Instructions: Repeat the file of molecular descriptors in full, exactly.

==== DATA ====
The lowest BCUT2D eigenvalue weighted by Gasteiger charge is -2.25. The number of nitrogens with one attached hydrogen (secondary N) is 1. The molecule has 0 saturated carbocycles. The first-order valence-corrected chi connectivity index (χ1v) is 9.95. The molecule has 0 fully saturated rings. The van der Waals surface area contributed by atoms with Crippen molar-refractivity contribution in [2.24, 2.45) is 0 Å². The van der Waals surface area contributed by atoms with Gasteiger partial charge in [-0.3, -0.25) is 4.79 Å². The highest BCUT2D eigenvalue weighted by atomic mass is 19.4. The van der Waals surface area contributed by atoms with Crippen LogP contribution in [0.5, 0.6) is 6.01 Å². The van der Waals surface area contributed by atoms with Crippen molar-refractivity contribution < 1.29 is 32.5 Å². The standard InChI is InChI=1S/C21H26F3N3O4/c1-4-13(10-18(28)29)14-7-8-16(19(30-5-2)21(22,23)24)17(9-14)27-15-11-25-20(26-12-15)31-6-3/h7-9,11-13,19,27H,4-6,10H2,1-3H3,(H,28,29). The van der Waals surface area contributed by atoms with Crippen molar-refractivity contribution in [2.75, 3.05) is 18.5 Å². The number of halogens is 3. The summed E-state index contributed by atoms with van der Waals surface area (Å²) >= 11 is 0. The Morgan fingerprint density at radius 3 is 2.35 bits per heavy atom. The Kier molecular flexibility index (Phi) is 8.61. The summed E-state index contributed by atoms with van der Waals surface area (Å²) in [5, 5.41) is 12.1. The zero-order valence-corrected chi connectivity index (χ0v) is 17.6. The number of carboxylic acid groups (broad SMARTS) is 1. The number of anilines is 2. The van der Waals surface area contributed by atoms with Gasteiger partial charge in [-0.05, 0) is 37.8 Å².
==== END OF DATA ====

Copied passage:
The lowest BCUT2D eigenvalue weighted by Gasteiger charge is -2.25. The number of nitrogens with one attached hydrogen (secondary N) is 1. The molecule has 0 saturated carbocycles. The first-order valence-corrected chi connectivity index (χ1v) is 9.95. The molecule has 0 fully saturated rings. The van der Waals surface area contributed by atoms with Crippen molar-refractivity contribution in [2.24, 2.45) is 0 Å². The van der Waals surface area contributed by atoms with Gasteiger partial charge in [-0.3, -0.25) is 4.79 Å². The highest BCUT2D eigenvalue weighted by atomic mass is 19.4. The van der Waals surface area contributed by atoms with Crippen LogP contribution in [0.5, 0.6) is 6.01 Å². The van der Waals surface area contributed by atoms with Crippen molar-refractivity contribution < 1.29 is 32.5 Å². The standard InChI is InChI=1S/C21H26F3N3O4/c1-4-13(10-18(28)29)14-7-8-16(19(30-5-2)21(22,23)24)17(9-14)27-15-11-25-20(26-12-15)31-6-3/h7-9,11-13,19,27H,4-6,10H2,1-3H3,(H,28,29). The van der Waals surface area contributed by atoms with Crippen molar-refractivity contribution in [2.75, 3.05) is 18.5 Å². The number of halogens is 3. The summed E-state index contributed by atoms with van der Waals surface area (Å²) >= 11 is 0. The Morgan fingerprint density at radius 3 is 2.35 bits per heavy atom. The Kier molecular flexibility index (Phi) is 8.61. The summed E-state index contributed by atoms with van der Waals surface area (Å²) in [5, 5.41) is 12.1. The zero-order valence-corrected chi connectivity index (χ0v) is 17.6. The number of carboxylic acid groups (broad SMARTS) is 1. The number of anilines is 2. The van der Waals surface area contributed by atoms with Gasteiger partial charge in [-0.05, 0) is 37.8 Å².